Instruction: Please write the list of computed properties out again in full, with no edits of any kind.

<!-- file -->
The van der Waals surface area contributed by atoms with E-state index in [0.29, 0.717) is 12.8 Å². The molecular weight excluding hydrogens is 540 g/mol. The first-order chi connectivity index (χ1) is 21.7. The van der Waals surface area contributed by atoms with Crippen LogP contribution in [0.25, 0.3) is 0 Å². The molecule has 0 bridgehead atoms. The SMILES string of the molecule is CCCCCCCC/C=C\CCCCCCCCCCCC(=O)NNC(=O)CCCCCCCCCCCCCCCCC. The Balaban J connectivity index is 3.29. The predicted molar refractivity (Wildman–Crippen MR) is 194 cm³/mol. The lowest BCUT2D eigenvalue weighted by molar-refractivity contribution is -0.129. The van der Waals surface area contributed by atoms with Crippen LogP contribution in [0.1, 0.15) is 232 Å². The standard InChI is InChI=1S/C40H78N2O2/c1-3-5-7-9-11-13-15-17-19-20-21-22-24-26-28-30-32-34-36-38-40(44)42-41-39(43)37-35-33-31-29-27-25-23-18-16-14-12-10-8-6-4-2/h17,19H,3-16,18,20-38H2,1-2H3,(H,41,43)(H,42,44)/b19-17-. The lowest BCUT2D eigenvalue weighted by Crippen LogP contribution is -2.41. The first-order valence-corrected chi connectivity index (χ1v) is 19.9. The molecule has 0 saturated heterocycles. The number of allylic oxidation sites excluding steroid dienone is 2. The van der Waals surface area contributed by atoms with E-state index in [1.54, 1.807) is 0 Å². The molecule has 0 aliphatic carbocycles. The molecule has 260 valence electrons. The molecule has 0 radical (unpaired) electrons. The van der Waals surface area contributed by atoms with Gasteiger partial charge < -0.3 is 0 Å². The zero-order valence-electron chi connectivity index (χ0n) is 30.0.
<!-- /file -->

The van der Waals surface area contributed by atoms with E-state index in [0.29, 0.717) is 12.8 Å². The molecular weight excluding hydrogens is 540 g/mol. The first-order chi connectivity index (χ1) is 21.7. The van der Waals surface area contributed by atoms with Crippen LogP contribution in [0.25, 0.3) is 0 Å². The molecule has 0 bridgehead atoms. The SMILES string of the molecule is CCCCCCCC/C=C\CCCCCCCCCCCC(=O)NNC(=O)CCCCCCCCCCCCCCCCC. The Balaban J connectivity index is 3.29. The predicted molar refractivity (Wildman–Crippen MR) is 194 cm³/mol. The lowest BCUT2D eigenvalue weighted by molar-refractivity contribution is -0.129. The van der Waals surface area contributed by atoms with Crippen LogP contribution in [0.1, 0.15) is 232 Å². The standard InChI is InChI=1S/C40H78N2O2/c1-3-5-7-9-11-13-15-17-19-20-21-22-24-26-28-30-32-34-36-38-40(44)42-41-39(43)37-35-33-31-29-27-25-23-18-16-14-12-10-8-6-4-2/h17,19H,3-16,18,20-38H2,1-2H3,(H,41,43)(H,42,44)/b19-17-. The lowest BCUT2D eigenvalue weighted by Crippen LogP contribution is -2.41. The first-order valence-corrected chi connectivity index (χ1v) is 19.9. The molecule has 0 saturated heterocycles. The number of allylic oxidation sites excluding steroid dienone is 2. The van der Waals surface area contributed by atoms with E-state index in [1.54, 1.807) is 0 Å². The molecule has 0 aliphatic carbocycles. The molecule has 260 valence electrons. The molecule has 0 radical (unpaired) electrons. The van der Waals surface area contributed by atoms with Gasteiger partial charge < -0.3 is 0 Å². The zero-order valence-electron chi connectivity index (χ0n) is 30.0.